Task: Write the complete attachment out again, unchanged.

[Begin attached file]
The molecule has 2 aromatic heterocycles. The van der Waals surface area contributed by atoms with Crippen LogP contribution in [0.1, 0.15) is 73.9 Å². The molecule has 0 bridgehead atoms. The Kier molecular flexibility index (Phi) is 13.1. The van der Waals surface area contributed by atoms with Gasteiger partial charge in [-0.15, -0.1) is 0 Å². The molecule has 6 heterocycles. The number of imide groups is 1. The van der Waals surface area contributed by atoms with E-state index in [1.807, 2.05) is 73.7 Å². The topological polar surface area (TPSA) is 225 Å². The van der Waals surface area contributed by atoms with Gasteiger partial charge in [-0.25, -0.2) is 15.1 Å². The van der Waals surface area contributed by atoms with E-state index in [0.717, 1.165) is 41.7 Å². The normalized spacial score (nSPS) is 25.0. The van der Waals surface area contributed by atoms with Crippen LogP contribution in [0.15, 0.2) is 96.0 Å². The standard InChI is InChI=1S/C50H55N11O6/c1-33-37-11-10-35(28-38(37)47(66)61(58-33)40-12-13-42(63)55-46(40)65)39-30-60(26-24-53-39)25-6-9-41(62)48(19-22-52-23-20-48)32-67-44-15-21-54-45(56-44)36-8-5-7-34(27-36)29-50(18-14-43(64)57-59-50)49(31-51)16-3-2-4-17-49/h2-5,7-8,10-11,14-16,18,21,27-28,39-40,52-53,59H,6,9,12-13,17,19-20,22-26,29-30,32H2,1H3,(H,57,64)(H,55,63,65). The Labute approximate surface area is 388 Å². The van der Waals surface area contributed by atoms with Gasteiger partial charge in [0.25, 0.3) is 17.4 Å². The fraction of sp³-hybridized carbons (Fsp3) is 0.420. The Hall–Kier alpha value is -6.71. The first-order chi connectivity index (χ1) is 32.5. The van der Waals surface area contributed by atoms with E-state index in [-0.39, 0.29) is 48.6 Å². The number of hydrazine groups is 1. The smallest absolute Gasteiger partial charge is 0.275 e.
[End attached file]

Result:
The molecule has 2 aromatic heterocycles. The van der Waals surface area contributed by atoms with Crippen LogP contribution in [0.1, 0.15) is 73.9 Å². The molecule has 0 bridgehead atoms. The Kier molecular flexibility index (Phi) is 13.1. The van der Waals surface area contributed by atoms with Gasteiger partial charge in [-0.15, -0.1) is 0 Å². The molecule has 6 heterocycles. The number of imide groups is 1. The van der Waals surface area contributed by atoms with E-state index in [1.807, 2.05) is 73.7 Å². The topological polar surface area (TPSA) is 225 Å². The van der Waals surface area contributed by atoms with Gasteiger partial charge in [-0.25, -0.2) is 15.1 Å². The van der Waals surface area contributed by atoms with E-state index in [0.717, 1.165) is 41.7 Å². The normalized spacial score (nSPS) is 25.0. The van der Waals surface area contributed by atoms with Crippen LogP contribution in [0.15, 0.2) is 96.0 Å². The standard InChI is InChI=1S/C50H55N11O6/c1-33-37-11-10-35(28-38(37)47(66)61(58-33)40-12-13-42(63)55-46(40)65)39-30-60(26-24-53-39)25-6-9-41(62)48(19-22-52-23-20-48)32-67-44-15-21-54-45(56-44)36-8-5-7-34(27-36)29-50(18-14-43(64)57-59-50)49(31-51)16-3-2-4-17-49/h2-5,7-8,10-11,14-16,18,21,27-28,39-40,52-53,59H,6,9,12-13,17,19-20,22-26,29-30,32H2,1H3,(H,57,64)(H,55,63,65). The Labute approximate surface area is 388 Å². The van der Waals surface area contributed by atoms with Gasteiger partial charge in [0.25, 0.3) is 17.4 Å². The fraction of sp³-hybridized carbons (Fsp3) is 0.420. The Hall–Kier alpha value is -6.71. The first-order chi connectivity index (χ1) is 32.5. The van der Waals surface area contributed by atoms with E-state index in [-0.39, 0.29) is 48.6 Å². The number of hydrazine groups is 1. The smallest absolute Gasteiger partial charge is 0.275 e.